Many of the members in the IFB Community are hobby bloggers or part-time bloggers, myself included! I'm sure by now you've all realized that blogging can quickly take over your life if you let it and that maintaining a blog-work-life balance can be incredibly challenging.
While I always advocate a “work smarter, not harder” mentality, I think this is especially important for those of us who can't devote 40 or 60 hours a week (or even 10 or 20 hour) to growing our sites, creating new content, commenting on other blogs, and interacting with readers. Our time is split and every priority is demanding so much of it!
Prioritize: focus on the basics.
When you have limited time, remember: Keep it simple, stupid! (the KISS adage).
Use a strong and clean but simple site design. Then you don't have the worry about fussing with html and css code!
Focus on the core of your site– the content. Focus on creating consistent, quality content in a realistic schedule. Ask what you can honestly post a week without burdening yourself or stressing you out. Maybe that's 2 posts (pop them in Tuesday & Thursday). Maybe it's 3 (Monday, Wednesday, Friday!).
A new technology app or website is launched every month. As advice I got from my friend who did a recent bingo bash review, don't focus your time on establishing leadership and authority in every site that comes along. What sites work for you? Which don't? Think honestly about them, and cull the others from your life. (If I were honest, I'd get rid of Twitter. My account has just turned into noise and engagement has gone down so much over the years.) The only ones I wouldn't cull are those that make you happy: I love Pinterest, but it drives no traffic to my site. That's okay — I do it because I love THEIR site, not for what it can do for MY site.
Ask (& Answer): “What's important to me?”
Following on my advice about sticking with the sites that work with you, figure out what's important to you in blogging.
Is it commenting and community? If so, put your precious spare time into that (because you have to give to get).
Is it building a portfolio of your styling abilities, writing skills, or photography talents? Focus on your content. Produce consistent (even if it's twice a month!), quality content that highlights those abilities and shares your talents.
Is it networking with other bloggers and brands, with the goal of moving into your dream job? Maybe then you want to make sure you're staying genuinely connected. Email people instead of tweeting at them. Reach out for recent lookbooks and new product lines. Be sure to engage with the bloggers you love in multiple formats, but don't be afraid to also send them an email saying hi!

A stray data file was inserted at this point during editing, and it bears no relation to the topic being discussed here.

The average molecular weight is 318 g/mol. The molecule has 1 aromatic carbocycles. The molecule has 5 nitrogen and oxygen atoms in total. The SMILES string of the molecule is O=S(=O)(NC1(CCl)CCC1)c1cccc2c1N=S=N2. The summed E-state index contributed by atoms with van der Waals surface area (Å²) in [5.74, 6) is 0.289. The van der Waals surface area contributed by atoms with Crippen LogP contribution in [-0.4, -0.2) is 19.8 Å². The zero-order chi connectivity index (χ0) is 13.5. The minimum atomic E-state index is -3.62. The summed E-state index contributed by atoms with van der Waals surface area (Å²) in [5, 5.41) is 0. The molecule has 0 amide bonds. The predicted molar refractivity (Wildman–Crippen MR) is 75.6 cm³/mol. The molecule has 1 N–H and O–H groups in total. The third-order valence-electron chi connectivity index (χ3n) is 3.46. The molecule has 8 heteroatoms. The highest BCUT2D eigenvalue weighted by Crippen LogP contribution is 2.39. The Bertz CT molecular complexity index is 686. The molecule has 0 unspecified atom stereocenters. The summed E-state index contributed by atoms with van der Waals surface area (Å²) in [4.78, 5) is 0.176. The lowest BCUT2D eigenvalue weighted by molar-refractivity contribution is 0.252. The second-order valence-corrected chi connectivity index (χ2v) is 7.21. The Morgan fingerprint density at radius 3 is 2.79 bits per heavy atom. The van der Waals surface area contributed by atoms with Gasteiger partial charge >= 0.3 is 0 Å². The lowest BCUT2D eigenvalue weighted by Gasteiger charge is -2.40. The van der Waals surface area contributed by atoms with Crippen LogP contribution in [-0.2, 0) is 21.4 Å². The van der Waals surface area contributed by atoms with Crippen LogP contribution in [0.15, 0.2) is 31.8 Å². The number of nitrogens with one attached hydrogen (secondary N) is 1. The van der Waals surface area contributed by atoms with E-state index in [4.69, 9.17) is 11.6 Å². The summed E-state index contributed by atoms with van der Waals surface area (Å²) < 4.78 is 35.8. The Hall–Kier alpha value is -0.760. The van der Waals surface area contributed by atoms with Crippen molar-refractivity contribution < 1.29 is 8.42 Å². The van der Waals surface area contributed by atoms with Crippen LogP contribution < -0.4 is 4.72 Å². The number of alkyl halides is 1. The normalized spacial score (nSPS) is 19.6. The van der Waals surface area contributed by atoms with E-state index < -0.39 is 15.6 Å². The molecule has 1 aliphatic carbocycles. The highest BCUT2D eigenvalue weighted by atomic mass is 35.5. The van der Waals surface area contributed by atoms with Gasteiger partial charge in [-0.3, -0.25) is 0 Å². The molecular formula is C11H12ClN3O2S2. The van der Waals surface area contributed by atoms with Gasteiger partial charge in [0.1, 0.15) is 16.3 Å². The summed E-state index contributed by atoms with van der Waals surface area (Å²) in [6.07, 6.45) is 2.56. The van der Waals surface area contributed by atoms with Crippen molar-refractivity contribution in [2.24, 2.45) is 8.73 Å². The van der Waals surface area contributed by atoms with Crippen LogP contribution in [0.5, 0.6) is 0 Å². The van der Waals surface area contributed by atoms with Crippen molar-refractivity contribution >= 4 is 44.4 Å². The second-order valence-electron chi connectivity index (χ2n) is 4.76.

Is it earning a bit of extra income? If so, build up your SEO and put some more effort and energy into the various ways to monetize your blog. Focus on selling any services you have above.
You may find that you have multiple things that are truly important to you– if that's the case, I'd take a hard look at how much time you have and prioritize how important they are to you. Focus on the #1 always; focus on #2 & #3 when you have extra time. Anything below those? Put them on the back burner until you have more time.
Create realistic expectations.
This is hard, because we all want to believe we're superwoman (or -man). The tips above are written to help you scale back and recognize that there is so much you can realistically do (or want to do)!
If you don't have the time to manage ads and build brand relationships, don't do it. No one says you have to. If you don't have the time to be active on social media, don't do it. It's as simple as that. Instead of pushing yourself to do everything (because other bloggers are doing it), figure out what works for you, and do it.
From how often you can post, to how long it will take you get up a review or how quickly you can respond to emails, be realistic about what you can do. It'll feel better.
Remember: It's just the internet.
Easier said than done, am I right?
At the end of the day, unless blogging is your full-time job and you've got mouths to feed, this is your hobby. You do it part-time. Maybe you do it to help support your shopping habit or earn a little extra cash to put towards your student loans.
But you do it because you love blogging, you love fashion or shopping, and you want a way to express yourself, meet others, and have fun. If you have to step back, that's okay. It's just the internet.
As my priorities in life and blogging have changed over the years, these tips and a shift in my attitude have made blogging more pleasurable again (and less pressure)! Are you a part-time or hobby blogger? What tips do you find to help manage the expectations and feelings you have to “do it all”?